The city of Montreal has pledged to overhaul its animal welfare services and encourage responsible pet ownership.
City officials announced a series of measures Friday to redress its current system, which has come under fire for relying on Berger Blanc, a widely-criticized private pound.
A recent Radio-Canada report documented Berger Blanc's cruel treatment of lost and abandoned animals destined for euthanasia.
Montreal city hall was slammed for using Berger Blanc to control the island's animal population.
The report prompted two Montreal boroughs to cut ties with the private pound. But several boroughs are legally-bound to honour their contracts.
New measures proposed by the city include:
- Harmonizing animal control bylaws in all 19 boroughs on the island.
- Better enforcement of current rules.
- Forcing pet owners who abandon their animals to cover all related costs (registration, sterilization, vaccination, adoption or euthanasia).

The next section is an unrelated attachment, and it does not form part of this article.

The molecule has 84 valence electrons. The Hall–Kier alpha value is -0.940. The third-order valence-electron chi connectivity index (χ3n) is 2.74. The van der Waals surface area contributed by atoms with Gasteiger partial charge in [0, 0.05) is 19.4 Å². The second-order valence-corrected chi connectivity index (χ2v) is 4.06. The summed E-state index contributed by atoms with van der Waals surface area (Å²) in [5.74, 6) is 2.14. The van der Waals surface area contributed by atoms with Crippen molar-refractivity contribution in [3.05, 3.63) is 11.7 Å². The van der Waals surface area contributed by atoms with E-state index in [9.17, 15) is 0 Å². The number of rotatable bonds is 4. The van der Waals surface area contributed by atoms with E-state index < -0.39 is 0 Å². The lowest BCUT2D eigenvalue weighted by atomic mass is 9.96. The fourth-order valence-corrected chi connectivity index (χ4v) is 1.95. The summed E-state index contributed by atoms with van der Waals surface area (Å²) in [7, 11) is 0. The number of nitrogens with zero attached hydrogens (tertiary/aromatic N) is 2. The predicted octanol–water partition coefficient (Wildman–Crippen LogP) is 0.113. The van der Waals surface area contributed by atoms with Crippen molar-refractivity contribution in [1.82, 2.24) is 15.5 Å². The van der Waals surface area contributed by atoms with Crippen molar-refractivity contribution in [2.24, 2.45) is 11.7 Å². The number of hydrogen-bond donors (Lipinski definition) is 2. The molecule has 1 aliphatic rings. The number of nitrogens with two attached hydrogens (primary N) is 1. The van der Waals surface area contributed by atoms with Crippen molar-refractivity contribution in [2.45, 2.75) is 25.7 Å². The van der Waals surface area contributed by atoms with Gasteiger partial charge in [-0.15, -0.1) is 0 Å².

- Mandatory license registration for dogs and cats.
- Higher fines for bylaw violations.
Montreal also proposes a public sterilization program, and a pet permit system. Some boroughs already require permits, but the rule isn't island-wide.
"We have to have consequences for [bad] behaviours," said Richard Deschamps, executive city council president.
Deschamps said the city has already taken steps to improve Berger Blanc's operations, by staging surprise inspections and assigning municipal workers to oversee animal handling at the pound.